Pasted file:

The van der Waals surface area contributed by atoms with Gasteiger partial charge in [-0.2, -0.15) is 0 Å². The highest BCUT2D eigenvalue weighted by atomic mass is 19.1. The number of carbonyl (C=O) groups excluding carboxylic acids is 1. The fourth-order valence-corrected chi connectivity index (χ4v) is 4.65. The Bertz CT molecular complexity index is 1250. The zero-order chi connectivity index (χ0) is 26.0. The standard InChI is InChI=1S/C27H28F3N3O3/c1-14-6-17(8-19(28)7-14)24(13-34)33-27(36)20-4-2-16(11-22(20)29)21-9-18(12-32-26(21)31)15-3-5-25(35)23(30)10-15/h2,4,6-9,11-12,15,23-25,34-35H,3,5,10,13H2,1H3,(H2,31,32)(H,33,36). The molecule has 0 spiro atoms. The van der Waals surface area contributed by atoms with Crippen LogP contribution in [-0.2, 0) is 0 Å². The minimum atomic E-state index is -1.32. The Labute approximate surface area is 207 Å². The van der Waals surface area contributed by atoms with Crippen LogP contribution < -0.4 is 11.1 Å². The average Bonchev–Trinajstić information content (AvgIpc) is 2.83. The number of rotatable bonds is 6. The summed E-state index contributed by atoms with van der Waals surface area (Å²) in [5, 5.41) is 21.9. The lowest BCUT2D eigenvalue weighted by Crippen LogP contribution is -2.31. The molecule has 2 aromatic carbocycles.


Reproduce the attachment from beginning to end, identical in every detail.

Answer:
The van der Waals surface area contributed by atoms with Gasteiger partial charge in [-0.2, -0.15) is 0 Å². The highest BCUT2D eigenvalue weighted by atomic mass is 19.1. The number of carbonyl (C=O) groups excluding carboxylic acids is 1. The fourth-order valence-corrected chi connectivity index (χ4v) is 4.65. The Bertz CT molecular complexity index is 1250. The zero-order chi connectivity index (χ0) is 26.0. The standard InChI is InChI=1S/C27H28F3N3O3/c1-14-6-17(8-19(28)7-14)24(13-34)33-27(36)20-4-2-16(11-22(20)29)21-9-18(12-32-26(21)31)15-3-5-25(35)23(30)10-15/h2,4,6-9,11-12,15,23-25,34-35H,3,5,10,13H2,1H3,(H2,31,32)(H,33,36). The molecule has 0 spiro atoms. The van der Waals surface area contributed by atoms with Crippen LogP contribution in [-0.2, 0) is 0 Å². The minimum atomic E-state index is -1.32. The Labute approximate surface area is 207 Å². The van der Waals surface area contributed by atoms with Crippen LogP contribution < -0.4 is 11.1 Å². The average Bonchev–Trinajstić information content (AvgIpc) is 2.83. The number of rotatable bonds is 6. The summed E-state index contributed by atoms with van der Waals surface area (Å²) in [5, 5.41) is 21.9. The lowest BCUT2D eigenvalue weighted by Crippen LogP contribution is -2.31. The molecule has 2 aromatic carbocycles.